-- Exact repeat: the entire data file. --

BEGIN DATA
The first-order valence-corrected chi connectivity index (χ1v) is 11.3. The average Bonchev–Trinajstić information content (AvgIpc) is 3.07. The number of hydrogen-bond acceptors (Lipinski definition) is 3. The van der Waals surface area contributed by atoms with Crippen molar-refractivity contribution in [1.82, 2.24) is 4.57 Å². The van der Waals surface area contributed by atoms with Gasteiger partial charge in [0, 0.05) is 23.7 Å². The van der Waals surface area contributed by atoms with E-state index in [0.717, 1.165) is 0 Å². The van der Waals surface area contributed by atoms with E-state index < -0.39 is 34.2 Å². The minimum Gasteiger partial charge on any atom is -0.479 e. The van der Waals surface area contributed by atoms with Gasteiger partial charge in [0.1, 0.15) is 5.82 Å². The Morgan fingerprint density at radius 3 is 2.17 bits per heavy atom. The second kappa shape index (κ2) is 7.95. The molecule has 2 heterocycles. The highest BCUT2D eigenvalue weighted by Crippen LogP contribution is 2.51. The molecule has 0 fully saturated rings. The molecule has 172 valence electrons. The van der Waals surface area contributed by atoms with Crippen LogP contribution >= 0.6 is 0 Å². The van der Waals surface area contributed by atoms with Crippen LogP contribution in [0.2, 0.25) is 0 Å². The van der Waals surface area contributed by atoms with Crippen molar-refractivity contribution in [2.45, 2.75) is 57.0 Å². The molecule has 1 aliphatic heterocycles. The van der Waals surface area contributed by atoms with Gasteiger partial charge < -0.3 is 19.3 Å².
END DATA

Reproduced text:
The first-order valence-corrected chi connectivity index (χ1v) is 11.3. The average Bonchev–Trinajstić information content (AvgIpc) is 3.07. The number of hydrogen-bond acceptors (Lipinski definition) is 3. The van der Waals surface area contributed by atoms with Crippen molar-refractivity contribution in [1.82, 2.24) is 4.57 Å². The van der Waals surface area contributed by atoms with Gasteiger partial charge in [0, 0.05) is 23.7 Å². The van der Waals surface area contributed by atoms with E-state index in [0.717, 1.165) is 0 Å². The van der Waals surface area contributed by atoms with E-state index < -0.39 is 34.2 Å². The minimum Gasteiger partial charge on any atom is -0.479 e. The van der Waals surface area contributed by atoms with Gasteiger partial charge in [0.1, 0.15) is 5.82 Å². The Morgan fingerprint density at radius 3 is 2.17 bits per heavy atom. The second kappa shape index (κ2) is 7.95. The molecule has 2 heterocycles. The highest BCUT2D eigenvalue weighted by Crippen LogP contribution is 2.51. The molecule has 0 fully saturated rings. The molecule has 172 valence electrons. The van der Waals surface area contributed by atoms with Crippen LogP contribution >= 0.6 is 0 Å². The van der Waals surface area contributed by atoms with Crippen LogP contribution in [0.2, 0.25) is 0 Å². The van der Waals surface area contributed by atoms with Crippen molar-refractivity contribution in [2.45, 2.75) is 57.0 Å². The molecule has 1 aliphatic heterocycles. The van der Waals surface area contributed by atoms with Gasteiger partial charge < -0.3 is 19.3 Å².